You have to give director Joe Johnston and the screenwriters credit. They took perhaps the corniest superhero in the world –a dude wrapped in the flag—and told his entire origin in a way that was completely involving. There’s a lot of set-up with Steve Rogers before you ever get a chance to see Captain America throw his might shield , but I was never bored by the decision to take the time to establish why there was a need for a super solider and how Captain America had to grow into the role.
Chris Evans as the Human Torch was supposedly the best thing about the two Fantastic Four movies I have successfully avoided watching and if this third bite of the apple had tanked his next stop might be in some terrible police procedural on CBS. He nails both Rogers and Captain America and like Christopher Reeves as Superman and Clark Kent, it’s very important to get both the super hero and the secret identity right.
Tommy Lee Jones and Stanley Tucci add veteran gravitas to the essentially silly concept and Hugo Weaving as the Red Skull is the best he’s been since Agent Smith (and much better than he was hiding behind a Guy Fawkes mask in V For Vendetta). The introduction of The Howling Commandos (minus Nick Fury as Sgt. Fury) didn’t do much for me and Bucky getting greased so fast was a blink and you’ll miss it moment, but I bet he’ll return for the inevitable sequel.
The revelation was Hayley Atwell as Peggy Carter, Cap’s soon-to-be-long-lost-love interest. I’d never seen Atwell in anything prior to Captain America, but every time she’s on the screen is a homina homina homina moment. She’s the kind of woman that makes me happy to be a straight man. If DC ever wants to get a Wonder Woman movie made, cast Atwell and I’m there on opening night and I don’t even like Wonder Woman. Yeah, her British accent is veddy thick, but Warner Brothers should lock her up in a contract and then lock her away in a room to watch a marathon of House until she can conceal her accent as well as Hugh Laurie.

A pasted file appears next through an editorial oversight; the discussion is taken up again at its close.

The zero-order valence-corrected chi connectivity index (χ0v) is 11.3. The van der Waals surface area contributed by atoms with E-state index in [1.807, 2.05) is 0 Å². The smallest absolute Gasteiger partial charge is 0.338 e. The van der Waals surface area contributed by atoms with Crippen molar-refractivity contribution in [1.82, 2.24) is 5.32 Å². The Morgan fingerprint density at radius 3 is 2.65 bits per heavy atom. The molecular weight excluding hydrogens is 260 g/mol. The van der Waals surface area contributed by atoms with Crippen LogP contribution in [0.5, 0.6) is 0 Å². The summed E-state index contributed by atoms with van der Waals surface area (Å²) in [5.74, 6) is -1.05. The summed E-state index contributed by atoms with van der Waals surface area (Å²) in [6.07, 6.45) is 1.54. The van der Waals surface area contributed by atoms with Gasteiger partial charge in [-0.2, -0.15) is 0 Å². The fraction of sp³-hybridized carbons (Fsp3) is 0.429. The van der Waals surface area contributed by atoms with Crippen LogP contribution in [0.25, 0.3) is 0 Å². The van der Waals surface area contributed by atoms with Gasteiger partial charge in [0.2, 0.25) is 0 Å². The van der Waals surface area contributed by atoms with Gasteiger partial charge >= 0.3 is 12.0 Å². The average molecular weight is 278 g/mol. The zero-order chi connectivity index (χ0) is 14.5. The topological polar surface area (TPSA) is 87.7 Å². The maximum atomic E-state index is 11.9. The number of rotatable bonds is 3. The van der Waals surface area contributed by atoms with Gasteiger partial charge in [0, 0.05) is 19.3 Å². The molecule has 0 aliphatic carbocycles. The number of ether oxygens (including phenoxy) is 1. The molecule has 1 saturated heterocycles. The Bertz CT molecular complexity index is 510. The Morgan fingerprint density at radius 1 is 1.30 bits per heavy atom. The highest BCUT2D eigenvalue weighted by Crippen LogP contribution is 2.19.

X-MEN: 1st Class starring James McAvoy, Michael Fassbender, Jennifer Lawrence, Kevin Bacon, Rose Byrne. Directed by Matthew Vaughn
Budget: $160 million Gross: $146,408,305
Verdict: Three and ½ “X’s” out of five
This is the Marvel super hero movie that falls outside of the control of the Mighty Marvel Studios, but harkens back to than the preceding X-Men movies and Kick-Ass too (but not Wolverine ‘cause that movie never happened).
Bryan Singer directed the first two X-Men films, abandoned X-Men: The Last Stand to direct Superman Returns, which may be why both underwhelmed me so, but returned to produce 1st Class. Matthew Vaughn directed it and fresh off of the dark, but hilarious send-up of super heroes, Kick-Ass, turned in a movie with a lot of serious intentions going on.
When the idea was floated for a solo Magneto movie, nobody could conceive how 72-year-old Ian McKellen could carry a movie about a mutant super villain. After watching Michael Fassbender do Magneto as a relentless Nazi-hunter, I could totally buy it for two hours in the dark.
James McAvoy is just okay as Charles Xavier. Nothing more and nothing less. I can find a dozen more charismatic actors that could have stuck the landing better. McKellen and Patrick Stewart inhabit the yin-yang of Magneto and Xavier so thoroughly, but McAvoy is pretty drab compared to Fassbender who takes Magneto and turns him into a screen test for the replacement of Daniel Craig when he gets too craggy to play James Bond (any minute now).
Jennifer Lawrence as Mystique is pretty, sexy and more interesting in her scenes with Fassbender than McAvoy (whom the more I think about his performance the more I dislike it). The rest of the first class of X-Men are mix-and-match, though the guy who plays The Beast is light years ahead of Kelsey Grammer’s version in The Last Stand.